Documentary
Experimental Media
Filmmaking
Interactive Media and Gaming
Photography
Post-Production
Producing
Sound Design
TV and Video
Writing for Film and TV

Students must take at least two intermediate and advanced courses at the 300 or 400 level. Students must complete 200-level writing and production requirements and have junior standing to take 300-level production courses.


V. Advanced Critical Studies and Theory (8 Credits)

Students must also complete at least two visual and media arts studies courses.

At least one of the following:

VM 402 Seminar in Media Arts Topics
VM 409 Seminar in Western Art
VM 410 Seminar in Non-Western Art

And:

One additional advanced visual and media studies course numbered VM 300-315, 400-418, or 498.

VI. Upper-level Liberal Arts (8 Credits)

In addition to the General Education and major requirements, all students are required to complete at least two courses at the 300 or 400 level from the following Liberal Arts areas:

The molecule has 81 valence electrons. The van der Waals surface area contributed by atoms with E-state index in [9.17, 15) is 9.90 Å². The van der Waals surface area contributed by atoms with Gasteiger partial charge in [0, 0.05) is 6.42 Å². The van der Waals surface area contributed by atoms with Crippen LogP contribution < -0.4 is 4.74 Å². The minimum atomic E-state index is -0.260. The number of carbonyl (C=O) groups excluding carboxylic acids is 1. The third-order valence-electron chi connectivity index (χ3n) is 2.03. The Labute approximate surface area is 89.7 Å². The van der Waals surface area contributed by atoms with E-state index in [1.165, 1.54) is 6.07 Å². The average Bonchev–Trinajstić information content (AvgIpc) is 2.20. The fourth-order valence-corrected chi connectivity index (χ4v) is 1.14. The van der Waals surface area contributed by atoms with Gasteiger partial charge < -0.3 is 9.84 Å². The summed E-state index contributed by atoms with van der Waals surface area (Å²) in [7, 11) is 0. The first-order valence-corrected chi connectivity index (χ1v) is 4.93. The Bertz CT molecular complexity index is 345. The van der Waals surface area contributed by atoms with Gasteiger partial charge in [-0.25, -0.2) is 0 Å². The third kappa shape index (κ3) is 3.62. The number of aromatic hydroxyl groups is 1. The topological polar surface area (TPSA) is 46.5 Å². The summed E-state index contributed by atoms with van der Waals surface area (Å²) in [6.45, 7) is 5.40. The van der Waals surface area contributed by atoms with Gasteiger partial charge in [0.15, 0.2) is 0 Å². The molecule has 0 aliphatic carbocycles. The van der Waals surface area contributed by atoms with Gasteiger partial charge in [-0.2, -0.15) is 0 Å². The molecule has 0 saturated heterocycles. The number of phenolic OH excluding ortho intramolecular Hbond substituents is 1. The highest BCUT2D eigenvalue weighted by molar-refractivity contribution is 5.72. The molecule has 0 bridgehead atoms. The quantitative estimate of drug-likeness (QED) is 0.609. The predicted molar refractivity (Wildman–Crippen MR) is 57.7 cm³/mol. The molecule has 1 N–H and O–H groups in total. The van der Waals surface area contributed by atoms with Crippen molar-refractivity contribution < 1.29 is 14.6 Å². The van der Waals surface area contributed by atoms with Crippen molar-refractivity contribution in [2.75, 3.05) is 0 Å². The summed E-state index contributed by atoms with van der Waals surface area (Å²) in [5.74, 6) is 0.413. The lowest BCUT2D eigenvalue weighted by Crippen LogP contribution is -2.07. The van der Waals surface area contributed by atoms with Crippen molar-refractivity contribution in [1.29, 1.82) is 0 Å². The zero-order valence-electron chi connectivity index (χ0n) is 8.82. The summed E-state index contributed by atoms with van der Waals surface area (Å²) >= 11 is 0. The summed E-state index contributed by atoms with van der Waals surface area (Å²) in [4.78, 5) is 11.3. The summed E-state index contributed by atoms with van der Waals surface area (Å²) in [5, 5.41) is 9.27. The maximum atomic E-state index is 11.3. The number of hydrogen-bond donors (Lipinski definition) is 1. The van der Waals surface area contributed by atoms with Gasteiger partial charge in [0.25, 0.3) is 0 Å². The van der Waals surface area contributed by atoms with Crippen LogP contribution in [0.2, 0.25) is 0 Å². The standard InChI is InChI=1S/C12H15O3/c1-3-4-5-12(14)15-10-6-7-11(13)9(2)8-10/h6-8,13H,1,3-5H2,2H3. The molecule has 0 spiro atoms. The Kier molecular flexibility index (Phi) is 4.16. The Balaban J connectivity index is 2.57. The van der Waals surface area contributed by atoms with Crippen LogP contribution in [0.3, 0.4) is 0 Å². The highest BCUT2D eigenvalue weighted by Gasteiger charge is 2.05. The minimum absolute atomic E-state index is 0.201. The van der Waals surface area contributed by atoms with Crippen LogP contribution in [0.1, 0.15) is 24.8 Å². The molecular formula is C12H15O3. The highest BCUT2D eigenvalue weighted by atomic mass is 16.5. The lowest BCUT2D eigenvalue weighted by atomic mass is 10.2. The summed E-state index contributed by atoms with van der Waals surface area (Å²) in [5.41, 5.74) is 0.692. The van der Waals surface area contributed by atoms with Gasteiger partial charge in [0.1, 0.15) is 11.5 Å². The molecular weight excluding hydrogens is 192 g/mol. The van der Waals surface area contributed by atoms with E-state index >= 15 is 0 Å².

• History
  • Interdisciplinary Studies
  • Literature
  • Ethics, Philosophy, or Religion
  • Political Science
  • Psychology
  • Science
  • Sociology
  • TH 304, 313, 315
  • VM 315, 409, 410

BA Production Capstone Project

During a student’s final semesters, the option of working on advanced production projects is available. Students can apply to register for VM 491 BA Capstone Project, which provides the opportunity for students to realize a one-semester production project, reel, or portfolio in their senior year. The Capstone Project is optional for the BA degree and registration for VM 491 requires faculty committee approval. Students seeking to pursue a year-long course of work on a thesis-level project and a more rigorous course of study may apply to the Bachelor of Fine Arts Program.

Emerson Minds

Emerson College classmates Alan Schoolcraft '95 and Brent Simons ’97 wrote the screenplay for the #1 movie in North America, Megamind. The Dreamworks film made $43.7 million at the box office in the first weekend.

Read more »